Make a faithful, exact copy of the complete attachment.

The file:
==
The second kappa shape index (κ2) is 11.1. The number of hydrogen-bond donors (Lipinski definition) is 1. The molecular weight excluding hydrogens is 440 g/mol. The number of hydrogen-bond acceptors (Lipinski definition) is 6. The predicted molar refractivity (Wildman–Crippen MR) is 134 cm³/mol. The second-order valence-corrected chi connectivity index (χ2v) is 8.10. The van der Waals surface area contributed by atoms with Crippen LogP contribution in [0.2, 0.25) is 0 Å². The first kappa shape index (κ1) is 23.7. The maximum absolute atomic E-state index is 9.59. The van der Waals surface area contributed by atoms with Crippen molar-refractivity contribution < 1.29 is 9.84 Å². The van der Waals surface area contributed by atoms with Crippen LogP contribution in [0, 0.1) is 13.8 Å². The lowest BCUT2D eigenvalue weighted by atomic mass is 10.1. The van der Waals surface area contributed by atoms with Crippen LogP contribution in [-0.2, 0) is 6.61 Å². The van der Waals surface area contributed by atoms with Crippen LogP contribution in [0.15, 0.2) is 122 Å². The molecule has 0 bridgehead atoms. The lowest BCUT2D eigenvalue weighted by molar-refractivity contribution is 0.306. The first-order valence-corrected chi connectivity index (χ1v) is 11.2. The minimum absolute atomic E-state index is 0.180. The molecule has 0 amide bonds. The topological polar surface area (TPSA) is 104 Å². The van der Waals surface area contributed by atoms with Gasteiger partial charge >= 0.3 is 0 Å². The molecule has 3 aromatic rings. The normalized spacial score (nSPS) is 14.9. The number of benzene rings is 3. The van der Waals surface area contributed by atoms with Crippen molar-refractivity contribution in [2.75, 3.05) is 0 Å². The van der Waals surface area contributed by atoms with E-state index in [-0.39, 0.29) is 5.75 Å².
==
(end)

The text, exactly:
The second kappa shape index (κ2) is 11.1. The number of hydrogen-bond donors (Lipinski definition) is 1. The molecular weight excluding hydrogens is 440 g/mol. The number of hydrogen-bond acceptors (Lipinski definition) is 6. The predicted molar refractivity (Wildman–Crippen MR) is 134 cm³/mol. The second-order valence-corrected chi connectivity index (χ2v) is 8.10. The van der Waals surface area contributed by atoms with Crippen LogP contribution in [0.2, 0.25) is 0 Å². The first kappa shape index (κ1) is 23.7. The maximum absolute atomic E-state index is 9.59. The van der Waals surface area contributed by atoms with Crippen molar-refractivity contribution < 1.29 is 9.84 Å². The van der Waals surface area contributed by atoms with Crippen LogP contribution in [0, 0.1) is 13.8 Å². The lowest BCUT2D eigenvalue weighted by atomic mass is 10.1. The van der Waals surface area contributed by atoms with Crippen LogP contribution in [-0.2, 0) is 6.61 Å². The van der Waals surface area contributed by atoms with Crippen LogP contribution in [0.15, 0.2) is 122 Å². The molecule has 0 bridgehead atoms. The lowest BCUT2D eigenvalue weighted by molar-refractivity contribution is 0.306. The first-order valence-corrected chi connectivity index (χ1v) is 11.2. The minimum absolute atomic E-state index is 0.180. The molecule has 0 amide bonds. The topological polar surface area (TPSA) is 104 Å². The van der Waals surface area contributed by atoms with Gasteiger partial charge >= 0.3 is 0 Å². The molecule has 3 aromatic rings. The normalized spacial score (nSPS) is 14.9. The number of benzene rings is 3. The van der Waals surface area contributed by atoms with Crippen molar-refractivity contribution in [2.75, 3.05) is 0 Å². The van der Waals surface area contributed by atoms with E-state index in [-0.39, 0.29) is 5.75 Å².